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Probability question

  1. Sep 14, 2011 #1
    If I know the probability of a lake being polluted is .14 and the probability of it being naturally polluted is .25, how do I find the probability that it is naturally polluted? I have played with this for a long time and still have no idea how to calculate it. In fact, I'm not even sure where to start. Any guidance would be greatly appreciated.
     
  2. jcsd
  3. Sep 14, 2011 #2
    Huh? You already stated what it is
     
  4. Sep 14, 2011 #3
    That's what I thought but it can't be that simple. It's in the section on probability rules for unions and intersections.
     
  5. Sep 14, 2011 #4

    Stephen Tashi

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    My guess is that you misstated the problem. You gave 0.25 as the probability that the lake is naturally polluted and then you asked what that probability was.

    You probably meant to say "The probability of a lake being polluted is 0.14. Given that a lake is polluted, the probability that it was naturally polluted is 0.25. Find the probability that a lake is naturally polluted."

    [itex] A = [/itex] the set of cases where the lake is polluted
    [itex] B = [/itex] the set of cases where the lake is naturally polluted

    [itex] P(A \cap B) = P(A|B)P(B) = P(B|A) P(A) [/itex]

    Our interpretation of language tells us that [itex] B \subset A [/itex]
    Hence in this problem [itex] A \cap B = B [/itex]
     
  6. Sep 14, 2011 #5
    So in our boo it shows the multiplicative rule for independent events as P(A intersect B) = P(A) * P(B), so is it .24 *.14 = .035?
     
  7. Sep 14, 2011 #6
    Another clarifying question: if you have a probability of success of .95 and two different actors acting independently:
    1) Probability that both are successful? I assumed this was P(A intersect B) but did not know how to solve it?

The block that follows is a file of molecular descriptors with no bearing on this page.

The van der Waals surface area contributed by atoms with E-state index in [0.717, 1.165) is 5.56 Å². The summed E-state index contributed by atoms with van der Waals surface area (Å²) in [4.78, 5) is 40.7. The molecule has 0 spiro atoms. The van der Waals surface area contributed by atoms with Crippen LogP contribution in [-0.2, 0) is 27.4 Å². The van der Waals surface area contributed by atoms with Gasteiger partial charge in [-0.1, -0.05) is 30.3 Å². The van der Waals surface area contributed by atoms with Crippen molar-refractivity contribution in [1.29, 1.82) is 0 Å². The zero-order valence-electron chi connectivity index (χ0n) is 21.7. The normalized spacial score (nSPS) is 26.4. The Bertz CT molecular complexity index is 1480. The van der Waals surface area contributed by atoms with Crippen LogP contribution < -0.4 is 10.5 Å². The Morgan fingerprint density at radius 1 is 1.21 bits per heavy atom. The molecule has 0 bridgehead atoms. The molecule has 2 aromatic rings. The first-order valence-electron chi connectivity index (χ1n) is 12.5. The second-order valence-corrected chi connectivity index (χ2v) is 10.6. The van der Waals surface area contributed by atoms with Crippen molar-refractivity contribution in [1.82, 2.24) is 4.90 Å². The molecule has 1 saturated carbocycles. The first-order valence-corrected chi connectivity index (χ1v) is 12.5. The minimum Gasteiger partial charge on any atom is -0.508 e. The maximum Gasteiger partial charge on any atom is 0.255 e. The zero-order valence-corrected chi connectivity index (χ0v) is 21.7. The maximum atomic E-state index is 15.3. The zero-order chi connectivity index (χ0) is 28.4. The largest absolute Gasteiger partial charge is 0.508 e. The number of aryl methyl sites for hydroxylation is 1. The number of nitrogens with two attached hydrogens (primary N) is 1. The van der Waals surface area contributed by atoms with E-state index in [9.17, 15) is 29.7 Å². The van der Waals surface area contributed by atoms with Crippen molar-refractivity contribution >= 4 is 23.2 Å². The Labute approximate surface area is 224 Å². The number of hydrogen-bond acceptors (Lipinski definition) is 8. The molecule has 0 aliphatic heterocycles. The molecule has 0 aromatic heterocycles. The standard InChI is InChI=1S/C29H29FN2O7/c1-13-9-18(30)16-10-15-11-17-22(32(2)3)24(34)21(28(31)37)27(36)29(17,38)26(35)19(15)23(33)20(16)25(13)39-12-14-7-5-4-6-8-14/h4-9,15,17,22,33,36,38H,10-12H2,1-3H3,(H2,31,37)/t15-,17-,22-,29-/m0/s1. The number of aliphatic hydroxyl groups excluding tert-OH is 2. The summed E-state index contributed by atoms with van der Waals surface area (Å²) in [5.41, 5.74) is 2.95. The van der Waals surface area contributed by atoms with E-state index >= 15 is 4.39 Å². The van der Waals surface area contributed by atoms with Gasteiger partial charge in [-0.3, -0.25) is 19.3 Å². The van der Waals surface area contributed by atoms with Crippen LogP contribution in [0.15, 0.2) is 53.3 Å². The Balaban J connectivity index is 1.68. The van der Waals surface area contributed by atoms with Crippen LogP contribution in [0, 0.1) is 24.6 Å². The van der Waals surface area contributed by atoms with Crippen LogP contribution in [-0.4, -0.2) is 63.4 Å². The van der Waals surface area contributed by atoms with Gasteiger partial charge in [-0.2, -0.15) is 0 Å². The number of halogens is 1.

2) Probability that neither are successful? I did 1-.9025 = .0975
    3) Probability that either are successful? I assumed this was P(A U B) = .95*.95 = .9025
     
  8. Sep 14, 2011 #7

    Stephen Tashi

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    No. A and B are not independent events. B can't happen unless A does. You better read what your book says about "conditional probability".
     
  9. Sep 14, 2011 #8

    Stephen Tashi

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    You are confusing situations where a problem speaks of "A and B" with situations where the problem speaks of "A given B". The probability of "A and B" is the same as the probability of "A intersect B". If A and B are independent, you may multiply P(A)P(B) to get the answer.

    In the problem of the lakes, your arithmetic is mostly correct (you have a typo of ".24" instead of ".25" ) , but you are using the wrong reasoning to justify it. You haven't stated the original problem precisely. If you don't pay enough attention to the wording of a problem to state it correctly, then you will have a hard time interpreting its details. There are many clever ways that problem can talk about "A given B" without actually using the word "given".
     
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